Glencore Plc and Trafigura Group, two of the world’s biggest commodity giants are leading the way in China’s challenge of global oil benchmark; giving the country’s crude futures contract a go on its long-anticipated trading debut.
The largest oil traders were among foreign participants as the yuan-denominated futures started on the Shanghai International Energy Exchange Monday. After an initial surge in volume that outpaced overnight transactions in global benchmark Brent crude in London, trading tapered off toward the end of the session and the contract closed at 429.9 yuan a barrel ($68.22).
In a first for Chinese commodities, the futures are open to foreign participation, which is seen as critical to the long-term success of the contract. The world’s biggest oil buyer wants to challenge the dominance of Brent and New York’s West Texas Intermediate as global benchmarks and promote the use of the yuan in international trade, a key goal for Asia’s biggest economy.
While it remains to be seen whether they’re in it for the long haul, the participation of Glencore, Trafigura and other foreign investors in the contract’s debut is a boon. In the build-up to the launch, which has been 25 years in the making, skeptics said foreign investors would be put off by China’s capital controls, regulatory risk and government intervention in the yuan.
- NGX falls 0.12% as ASI sheds points on subdued trading activity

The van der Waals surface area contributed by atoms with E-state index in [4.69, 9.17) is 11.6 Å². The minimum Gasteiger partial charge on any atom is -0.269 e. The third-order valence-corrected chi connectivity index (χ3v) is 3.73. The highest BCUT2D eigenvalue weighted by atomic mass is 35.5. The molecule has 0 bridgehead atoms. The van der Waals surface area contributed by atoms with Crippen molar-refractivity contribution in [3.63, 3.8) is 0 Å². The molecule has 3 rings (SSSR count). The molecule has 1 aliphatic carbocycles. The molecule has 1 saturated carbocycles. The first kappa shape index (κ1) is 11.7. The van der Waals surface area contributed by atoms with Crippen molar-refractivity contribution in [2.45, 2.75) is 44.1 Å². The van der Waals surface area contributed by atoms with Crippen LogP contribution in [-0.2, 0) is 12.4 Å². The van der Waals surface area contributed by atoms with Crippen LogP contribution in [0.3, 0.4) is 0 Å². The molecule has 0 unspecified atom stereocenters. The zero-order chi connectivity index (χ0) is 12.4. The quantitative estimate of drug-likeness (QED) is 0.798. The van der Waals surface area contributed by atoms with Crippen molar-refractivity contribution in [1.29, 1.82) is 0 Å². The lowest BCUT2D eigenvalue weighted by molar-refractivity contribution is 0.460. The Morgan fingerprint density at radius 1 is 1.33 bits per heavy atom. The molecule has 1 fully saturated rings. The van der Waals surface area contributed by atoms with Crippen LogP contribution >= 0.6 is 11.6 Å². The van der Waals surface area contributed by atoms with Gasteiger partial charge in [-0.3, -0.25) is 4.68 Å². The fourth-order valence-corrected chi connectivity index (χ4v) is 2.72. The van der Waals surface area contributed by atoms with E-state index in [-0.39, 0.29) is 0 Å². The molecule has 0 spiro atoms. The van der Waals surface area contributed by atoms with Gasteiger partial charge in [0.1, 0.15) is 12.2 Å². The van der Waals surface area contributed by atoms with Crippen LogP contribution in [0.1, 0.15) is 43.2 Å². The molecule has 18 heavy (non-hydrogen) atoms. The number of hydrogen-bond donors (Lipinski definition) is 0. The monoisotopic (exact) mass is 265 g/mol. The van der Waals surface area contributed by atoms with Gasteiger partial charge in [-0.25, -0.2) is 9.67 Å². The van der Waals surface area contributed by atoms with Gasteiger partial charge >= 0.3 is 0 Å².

- Ghana to tap China’s commercial, industrial boom with direct flight
- Four Global Trends in Business and Society in 2024
- Global insurance industry to be shaped by 10 trends in 2024
- Africa’s performance lags in global rating as inflation lingers, says AfDB
“China has used this contract in an innovative way, to fill in the void of a voice representing buyers in Asia,” said Li Li, an analyst with Shanghai-based commodities researcher ICIS-China. “With this launch, the market will pay more attention to China’s demand story.”
Futures for September settlement, the most active contract, opened at 440 yuan a barrel, up from a reference price of 416 yuan. About 20,300 contracts changed hands over the course of the day, which excluded an additional five and half hours of overnight trading.
At one point, volume eclipsed trading in front-month Brent futures, which is typically lightest during the Asian day. But by 5 pm Shanghai time, 37,655 of those Brent contracts had changed hands. The daily average is about 285,000 for March. September Brent and WTI traded near $68.22 a barrel and $63.94, respectively, on Monday.
It wasn’t a febrile start to trading, which may be exactly what the Chinese authorities intended. They’ve frequently had to step in to quell speculation in the country’s commodities exchanges over the past few years as unprecedented trading by retail investors caused prices to swing violently.
One way of tempering the froth has been to limit physical delivery space for the oil barrels as well as set storage costs that are double the rate elsewhere. The Chinese government would rather have a slightly slower or softer launch so it doesn’t have to intervene early on in a market that’s bubbling too quickly, said Michal Meidan, an analyst at industry consultant Energy Aspects Ltd.